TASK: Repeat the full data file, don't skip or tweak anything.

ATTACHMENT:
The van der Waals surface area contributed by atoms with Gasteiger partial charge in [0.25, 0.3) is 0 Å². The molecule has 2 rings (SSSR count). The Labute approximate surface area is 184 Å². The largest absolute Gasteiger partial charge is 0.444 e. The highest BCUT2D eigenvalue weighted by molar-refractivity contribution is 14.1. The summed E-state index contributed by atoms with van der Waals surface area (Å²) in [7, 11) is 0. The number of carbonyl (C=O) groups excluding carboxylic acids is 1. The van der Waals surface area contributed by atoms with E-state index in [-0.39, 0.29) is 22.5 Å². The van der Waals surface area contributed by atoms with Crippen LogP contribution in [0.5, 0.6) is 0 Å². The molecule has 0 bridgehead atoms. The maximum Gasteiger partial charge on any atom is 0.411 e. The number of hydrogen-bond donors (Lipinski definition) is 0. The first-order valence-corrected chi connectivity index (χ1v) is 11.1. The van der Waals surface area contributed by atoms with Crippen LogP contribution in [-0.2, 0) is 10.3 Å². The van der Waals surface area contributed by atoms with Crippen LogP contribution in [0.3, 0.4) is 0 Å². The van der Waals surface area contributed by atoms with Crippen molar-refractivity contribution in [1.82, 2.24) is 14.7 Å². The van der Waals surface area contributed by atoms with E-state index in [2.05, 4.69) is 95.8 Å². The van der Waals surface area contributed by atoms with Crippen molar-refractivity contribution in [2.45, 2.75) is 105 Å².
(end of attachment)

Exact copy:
The van der Waals surface area contributed by atoms with Gasteiger partial charge in [0.25, 0.3) is 0 Å². The molecule has 2 rings (SSSR count). The Labute approximate surface area is 184 Å². The largest absolute Gasteiger partial charge is 0.444 e. The highest BCUT2D eigenvalue weighted by molar-refractivity contribution is 14.1. The summed E-state index contributed by atoms with van der Waals surface area (Å²) in [7, 11) is 0. The number of carbonyl (C=O) groups excluding carboxylic acids is 1. The van der Waals surface area contributed by atoms with E-state index in [-0.39, 0.29) is 22.5 Å². The van der Waals surface area contributed by atoms with Crippen LogP contribution in [0.5, 0.6) is 0 Å². The molecule has 0 bridgehead atoms. The maximum Gasteiger partial charge on any atom is 0.411 e. The number of hydrogen-bond donors (Lipinski definition) is 0. The first-order valence-corrected chi connectivity index (χ1v) is 11.1. The van der Waals surface area contributed by atoms with Crippen LogP contribution in [-0.2, 0) is 10.3 Å². The van der Waals surface area contributed by atoms with Crippen LogP contribution in [0.3, 0.4) is 0 Å². The van der Waals surface area contributed by atoms with Crippen molar-refractivity contribution in [1.82, 2.24) is 14.7 Å². The van der Waals surface area contributed by atoms with E-state index in [2.05, 4.69) is 95.8 Å². The van der Waals surface area contributed by atoms with Crippen molar-refractivity contribution in [2.45, 2.75) is 105 Å².